UK aims to centralise police pensions
UK – The UK government says it is reviewing the police pensions system – with a view to taking responsibility “back to the centre”.
"I have committed to reviewing the whole pension system, so we can take back some of the pensions responsibility into the centre," said Home Office minister Hazel Blears in an interview with BBC radio.
The comments came as police associations said a budget shortfall - partly due to higher pension costs as more officers retire - could force a cut in the number of police officers in England and Wales.
Blears accepted many police authorities were facing higher pension costs, but said: "People knew when they were going to retire and the police authorities have known that they have got a spike in retirement.”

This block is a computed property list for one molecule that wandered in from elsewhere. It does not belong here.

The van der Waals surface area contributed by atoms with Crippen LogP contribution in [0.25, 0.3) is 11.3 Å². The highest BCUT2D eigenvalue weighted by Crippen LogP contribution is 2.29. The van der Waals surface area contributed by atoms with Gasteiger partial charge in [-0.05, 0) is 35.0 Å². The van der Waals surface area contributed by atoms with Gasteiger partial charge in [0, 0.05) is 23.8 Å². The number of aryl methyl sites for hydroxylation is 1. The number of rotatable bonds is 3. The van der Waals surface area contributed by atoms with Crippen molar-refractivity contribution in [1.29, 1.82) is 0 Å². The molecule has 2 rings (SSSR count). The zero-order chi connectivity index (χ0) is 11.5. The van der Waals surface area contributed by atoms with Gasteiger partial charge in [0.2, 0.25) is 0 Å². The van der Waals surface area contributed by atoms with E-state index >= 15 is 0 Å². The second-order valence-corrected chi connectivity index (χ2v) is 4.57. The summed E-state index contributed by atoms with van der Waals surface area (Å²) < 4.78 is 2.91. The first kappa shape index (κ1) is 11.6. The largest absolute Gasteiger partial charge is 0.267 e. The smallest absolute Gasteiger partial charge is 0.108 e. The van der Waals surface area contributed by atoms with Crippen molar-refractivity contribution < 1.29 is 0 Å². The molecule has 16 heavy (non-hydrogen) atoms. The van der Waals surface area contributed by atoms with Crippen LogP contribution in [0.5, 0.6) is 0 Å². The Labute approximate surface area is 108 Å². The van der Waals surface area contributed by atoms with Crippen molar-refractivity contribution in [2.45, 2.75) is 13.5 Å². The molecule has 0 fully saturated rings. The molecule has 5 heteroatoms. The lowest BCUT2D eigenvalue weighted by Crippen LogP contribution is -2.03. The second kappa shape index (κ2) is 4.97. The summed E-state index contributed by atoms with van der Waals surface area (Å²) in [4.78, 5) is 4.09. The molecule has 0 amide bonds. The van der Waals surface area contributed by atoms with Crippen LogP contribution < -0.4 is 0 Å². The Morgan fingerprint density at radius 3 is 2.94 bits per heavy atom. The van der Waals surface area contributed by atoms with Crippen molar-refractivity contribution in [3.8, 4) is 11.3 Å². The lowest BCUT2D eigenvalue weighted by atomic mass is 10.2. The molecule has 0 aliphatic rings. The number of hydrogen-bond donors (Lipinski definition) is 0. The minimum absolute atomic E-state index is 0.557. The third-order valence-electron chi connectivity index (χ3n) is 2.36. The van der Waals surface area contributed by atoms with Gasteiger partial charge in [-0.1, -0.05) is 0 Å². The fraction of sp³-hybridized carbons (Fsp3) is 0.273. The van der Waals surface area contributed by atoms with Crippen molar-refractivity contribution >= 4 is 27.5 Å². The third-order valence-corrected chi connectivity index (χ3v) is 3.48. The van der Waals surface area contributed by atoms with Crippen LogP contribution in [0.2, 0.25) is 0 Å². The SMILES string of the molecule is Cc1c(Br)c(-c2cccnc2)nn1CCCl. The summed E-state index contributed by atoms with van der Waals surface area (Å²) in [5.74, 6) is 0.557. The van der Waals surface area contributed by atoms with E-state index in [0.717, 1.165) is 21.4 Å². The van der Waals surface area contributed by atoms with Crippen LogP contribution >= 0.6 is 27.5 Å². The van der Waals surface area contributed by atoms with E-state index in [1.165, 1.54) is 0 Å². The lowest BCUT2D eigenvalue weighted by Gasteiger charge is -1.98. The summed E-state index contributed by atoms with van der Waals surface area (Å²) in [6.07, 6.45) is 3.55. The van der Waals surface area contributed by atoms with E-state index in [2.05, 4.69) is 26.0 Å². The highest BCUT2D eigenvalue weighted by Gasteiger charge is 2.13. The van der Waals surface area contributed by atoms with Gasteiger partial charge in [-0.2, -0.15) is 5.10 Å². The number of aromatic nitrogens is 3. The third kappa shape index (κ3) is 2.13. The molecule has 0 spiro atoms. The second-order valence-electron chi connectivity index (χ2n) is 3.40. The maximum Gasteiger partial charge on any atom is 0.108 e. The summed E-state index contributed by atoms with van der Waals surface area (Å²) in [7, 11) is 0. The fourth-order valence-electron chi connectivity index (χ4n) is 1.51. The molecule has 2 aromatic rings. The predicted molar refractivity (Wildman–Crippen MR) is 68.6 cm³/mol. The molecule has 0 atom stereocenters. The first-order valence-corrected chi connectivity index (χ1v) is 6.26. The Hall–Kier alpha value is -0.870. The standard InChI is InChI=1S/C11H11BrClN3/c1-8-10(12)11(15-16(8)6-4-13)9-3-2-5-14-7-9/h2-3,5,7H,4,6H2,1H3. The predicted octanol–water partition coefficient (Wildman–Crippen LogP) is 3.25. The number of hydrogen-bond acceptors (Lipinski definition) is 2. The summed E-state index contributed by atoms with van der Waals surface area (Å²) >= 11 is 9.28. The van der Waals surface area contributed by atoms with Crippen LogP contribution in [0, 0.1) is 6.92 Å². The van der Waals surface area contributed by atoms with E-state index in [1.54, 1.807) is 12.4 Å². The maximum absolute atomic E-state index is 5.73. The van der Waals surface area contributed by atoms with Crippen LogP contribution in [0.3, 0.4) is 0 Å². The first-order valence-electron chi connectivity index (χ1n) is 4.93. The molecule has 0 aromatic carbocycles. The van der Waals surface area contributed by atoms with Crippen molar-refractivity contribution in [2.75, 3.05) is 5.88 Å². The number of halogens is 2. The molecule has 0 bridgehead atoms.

The Association of Chief Police Officers and the Association of Police Authorities were quoted by the BBC as saying a funding increase of nearly six percent is needed – and that forces may only receive a three percent rise. The associations were set today to lobby UK MPs on the matter.
The Home Office issued a consultation paper on police pensions in December last year – with a new scheme planned to be in place by April 2006.
Under the proposals, the new scheme would remain final salary. The report states: “A defined contribution scheme has not been ruled out as an alternative, but it is not proposed that this consultation exercise should dwell in detail on such an option to the detriment of progress with a new final salary scheme.”
The new arrangement will see a minimum pension age of 55 and a deferred pension age of 65. Staff contribution rates will be between nine and 9.5 percent.